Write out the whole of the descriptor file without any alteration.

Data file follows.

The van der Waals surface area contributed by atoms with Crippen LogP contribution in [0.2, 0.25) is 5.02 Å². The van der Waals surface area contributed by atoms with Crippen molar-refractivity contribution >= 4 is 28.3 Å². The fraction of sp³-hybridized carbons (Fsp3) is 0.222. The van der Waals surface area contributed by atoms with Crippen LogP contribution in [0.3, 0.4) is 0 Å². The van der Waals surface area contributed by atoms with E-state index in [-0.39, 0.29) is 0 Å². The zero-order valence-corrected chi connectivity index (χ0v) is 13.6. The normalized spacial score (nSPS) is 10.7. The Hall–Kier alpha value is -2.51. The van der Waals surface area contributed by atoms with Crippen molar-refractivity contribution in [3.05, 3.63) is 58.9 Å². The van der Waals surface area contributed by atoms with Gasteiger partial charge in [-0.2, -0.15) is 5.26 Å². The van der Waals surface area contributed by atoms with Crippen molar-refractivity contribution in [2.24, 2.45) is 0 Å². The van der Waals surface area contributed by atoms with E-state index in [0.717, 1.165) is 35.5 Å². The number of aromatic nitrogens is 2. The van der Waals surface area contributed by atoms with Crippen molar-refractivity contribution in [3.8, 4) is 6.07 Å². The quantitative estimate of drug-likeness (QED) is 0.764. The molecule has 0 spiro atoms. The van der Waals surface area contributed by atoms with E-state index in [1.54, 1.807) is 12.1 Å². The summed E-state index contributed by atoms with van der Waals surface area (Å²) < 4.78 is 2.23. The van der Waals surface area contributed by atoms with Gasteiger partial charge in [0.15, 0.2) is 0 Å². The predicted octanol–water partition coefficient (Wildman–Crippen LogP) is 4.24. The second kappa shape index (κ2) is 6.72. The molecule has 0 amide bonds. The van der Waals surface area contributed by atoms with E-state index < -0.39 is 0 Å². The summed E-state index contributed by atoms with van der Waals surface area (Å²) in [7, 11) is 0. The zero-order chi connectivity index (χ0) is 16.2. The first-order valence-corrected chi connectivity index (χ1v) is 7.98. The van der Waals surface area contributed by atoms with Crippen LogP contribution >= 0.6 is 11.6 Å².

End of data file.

The van der Waals surface area contributed by atoms with Crippen LogP contribution in [0.2, 0.25) is 5.02 Å². The van der Waals surface area contributed by atoms with Crippen molar-refractivity contribution >= 4 is 28.3 Å². The fraction of sp³-hybridized carbons (Fsp3) is 0.222. The van der Waals surface area contributed by atoms with Crippen LogP contribution in [0.3, 0.4) is 0 Å². The van der Waals surface area contributed by atoms with E-state index in [-0.39, 0.29) is 0 Å². The zero-order valence-corrected chi connectivity index (χ0v) is 13.6. The normalized spacial score (nSPS) is 10.7. The Hall–Kier alpha value is -2.51. The van der Waals surface area contributed by atoms with Crippen molar-refractivity contribution in [3.05, 3.63) is 58.9 Å². The van der Waals surface area contributed by atoms with Gasteiger partial charge in [-0.2, -0.15) is 5.26 Å². The van der Waals surface area contributed by atoms with Crippen molar-refractivity contribution in [2.24, 2.45) is 0 Å². The van der Waals surface area contributed by atoms with E-state index in [0.717, 1.165) is 35.5 Å². The number of aromatic nitrogens is 2. The van der Waals surface area contributed by atoms with Crippen molar-refractivity contribution in [3.8, 4) is 6.07 Å². The quantitative estimate of drug-likeness (QED) is 0.764. The molecule has 0 spiro atoms. The van der Waals surface area contributed by atoms with E-state index in [1.54, 1.807) is 12.1 Å². The summed E-state index contributed by atoms with van der Waals surface area (Å²) < 4.78 is 2.23. The van der Waals surface area contributed by atoms with Gasteiger partial charge in [0.15, 0.2) is 0 Å². The predicted octanol–water partition coefficient (Wildman–Crippen LogP) is 4.24. The second kappa shape index (κ2) is 6.72. The molecule has 0 amide bonds. The van der Waals surface area contributed by atoms with E-state index < -0.39 is 0 Å². The summed E-state index contributed by atoms with van der Waals surface area (Å²) in [7, 11) is 0. The zero-order chi connectivity index (χ0) is 16.2. The first-order valence-corrected chi connectivity index (χ1v) is 7.98. The van der Waals surface area contributed by atoms with Crippen LogP contribution >= 0.6 is 11.6 Å².